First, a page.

Key Terms

  • concordant: Agreeing; correspondent; in keeping with; agreeable with.
  • rank correlation: Any of several statistics that measure the relationship between rankings of different ordinal variables or different rankings of the same variable.

Rank Correlation

In statistics, a rank correlation is any of several statistics that measure the relationship between rankings of different ordinal variables or different rankings of the same variable, where a “ranking” is the assignment of the labels (e.g., first, second, third, etc.) to different observations of a particular variable. A rank correlation coefficient measures the degree of similarity between two rankings, and can be used to assess the significance of the relation between them.

If, for example, one variable is the identity of a college basketball program and another variable is the identity of a college football program, one could test for a relationship between the poll rankings of the two types of program: do colleges with a higher-ranked basketball program tend to have a higher-ranked football program? A rank correlation coefficient can measure that relationship, and the measure of significance of the rank correlation coefficient can show whether the measured relationship is small enough to be likely to be a coincidence.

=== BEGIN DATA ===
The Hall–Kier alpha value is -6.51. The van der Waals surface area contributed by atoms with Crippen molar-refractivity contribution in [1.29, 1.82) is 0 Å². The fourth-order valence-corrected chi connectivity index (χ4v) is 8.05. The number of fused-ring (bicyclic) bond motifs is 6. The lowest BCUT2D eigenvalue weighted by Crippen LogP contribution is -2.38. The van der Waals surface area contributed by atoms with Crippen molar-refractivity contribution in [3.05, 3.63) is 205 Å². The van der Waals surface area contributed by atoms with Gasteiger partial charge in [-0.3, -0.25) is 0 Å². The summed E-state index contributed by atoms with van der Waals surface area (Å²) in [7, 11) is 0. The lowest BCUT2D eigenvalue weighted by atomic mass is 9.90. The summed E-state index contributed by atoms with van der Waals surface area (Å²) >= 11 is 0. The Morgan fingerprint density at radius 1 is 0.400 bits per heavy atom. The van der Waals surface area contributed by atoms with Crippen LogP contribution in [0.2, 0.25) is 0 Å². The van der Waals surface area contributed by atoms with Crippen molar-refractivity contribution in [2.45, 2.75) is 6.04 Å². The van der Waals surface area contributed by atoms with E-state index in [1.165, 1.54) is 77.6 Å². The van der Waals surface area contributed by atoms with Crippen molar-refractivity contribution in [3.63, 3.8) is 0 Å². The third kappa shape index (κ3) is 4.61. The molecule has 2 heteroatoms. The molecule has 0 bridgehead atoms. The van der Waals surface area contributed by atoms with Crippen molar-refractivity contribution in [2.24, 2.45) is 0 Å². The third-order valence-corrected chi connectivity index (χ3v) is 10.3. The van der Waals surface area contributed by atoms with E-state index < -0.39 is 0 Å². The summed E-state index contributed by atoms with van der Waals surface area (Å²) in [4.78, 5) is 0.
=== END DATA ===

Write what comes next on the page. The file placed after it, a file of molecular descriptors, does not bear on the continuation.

If there is only one variable, the identity of a college football program, but it is subject to two different poll rankings (say, one by coaches and one by sportswriters), then the similarity of the two different polls’ rankings can be measured with a rank correlation coefficient.

Some of the more popular rank correlation statistics include Spearman’s rho ([latex]\rho[/latex]) and Kendall’s tau ([latex]\tau[/latex]).

Spearman’s [latex]\rho[/latex]

Spearman developed a method of measuring rank correlation known as Spearman’s rank correlation coefficient. It is generally denoted by [latex]\text{r}_\text{s}[/latex]. There are three cases when calculating Spearman’s rank correlation coefficient:

  1. When ranks are given
  2. When ranks are not given
  3. Repeated ranks

The formula for calculating Spearman’s rank correlation coefficient is:

[latex]\displaystyle{\text{r}_\text{s} = 1- \frac{6 \sum \text{d}^2}{\text{n}(\text{n}^2-1)}}[/latex]